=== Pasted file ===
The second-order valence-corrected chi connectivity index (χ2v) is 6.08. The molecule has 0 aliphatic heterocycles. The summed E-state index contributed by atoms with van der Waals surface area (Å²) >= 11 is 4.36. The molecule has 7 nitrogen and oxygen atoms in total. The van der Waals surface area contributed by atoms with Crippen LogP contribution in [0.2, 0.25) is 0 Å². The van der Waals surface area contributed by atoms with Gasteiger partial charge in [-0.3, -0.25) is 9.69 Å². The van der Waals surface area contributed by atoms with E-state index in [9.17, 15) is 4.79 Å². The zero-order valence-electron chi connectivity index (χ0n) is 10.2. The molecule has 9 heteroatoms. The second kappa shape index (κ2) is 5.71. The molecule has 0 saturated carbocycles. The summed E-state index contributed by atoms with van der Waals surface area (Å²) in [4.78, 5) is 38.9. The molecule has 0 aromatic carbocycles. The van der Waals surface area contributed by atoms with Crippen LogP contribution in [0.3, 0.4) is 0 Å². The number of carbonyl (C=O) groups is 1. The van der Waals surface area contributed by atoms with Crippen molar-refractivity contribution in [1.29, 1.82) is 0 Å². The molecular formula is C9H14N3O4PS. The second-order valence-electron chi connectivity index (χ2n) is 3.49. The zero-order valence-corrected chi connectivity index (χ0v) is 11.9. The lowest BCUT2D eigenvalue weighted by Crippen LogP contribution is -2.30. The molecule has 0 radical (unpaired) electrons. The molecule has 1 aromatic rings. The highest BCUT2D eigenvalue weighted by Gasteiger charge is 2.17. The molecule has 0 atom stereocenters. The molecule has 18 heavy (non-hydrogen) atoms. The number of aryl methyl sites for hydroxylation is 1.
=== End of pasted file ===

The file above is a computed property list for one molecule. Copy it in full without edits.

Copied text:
The second-order valence-corrected chi connectivity index (χ2v) is 6.08. The molecule has 0 aliphatic heterocycles. The summed E-state index contributed by atoms with van der Waals surface area (Å²) >= 11 is 4.36. The molecule has 7 nitrogen and oxygen atoms in total. The van der Waals surface area contributed by atoms with Crippen LogP contribution in [0.2, 0.25) is 0 Å². The van der Waals surface area contributed by atoms with Gasteiger partial charge in [-0.3, -0.25) is 9.69 Å². The van der Waals surface area contributed by atoms with E-state index in [9.17, 15) is 4.79 Å². The zero-order valence-electron chi connectivity index (χ0n) is 10.2. The molecule has 9 heteroatoms. The second kappa shape index (κ2) is 5.71. The molecule has 0 saturated carbocycles. The summed E-state index contributed by atoms with van der Waals surface area (Å²) in [4.78, 5) is 38.9. The molecule has 0 aromatic carbocycles. The van der Waals surface area contributed by atoms with Crippen LogP contribution in [0.3, 0.4) is 0 Å². The number of carbonyl (C=O) groups is 1. The van der Waals surface area contributed by atoms with Crippen molar-refractivity contribution in [1.29, 1.82) is 0 Å². The molecular formula is C9H14N3O4PS. The second-order valence-electron chi connectivity index (χ2n) is 3.49. The zero-order valence-corrected chi connectivity index (χ0v) is 11.9. The lowest BCUT2D eigenvalue weighted by Crippen LogP contribution is -2.30. The molecule has 0 radical (unpaired) electrons. The molecule has 1 aromatic rings. The highest BCUT2D eigenvalue weighted by Gasteiger charge is 2.17. The molecule has 0 atom stereocenters. The molecule has 18 heavy (non-hydrogen) atoms. The number of aryl methyl sites for hydroxylation is 1.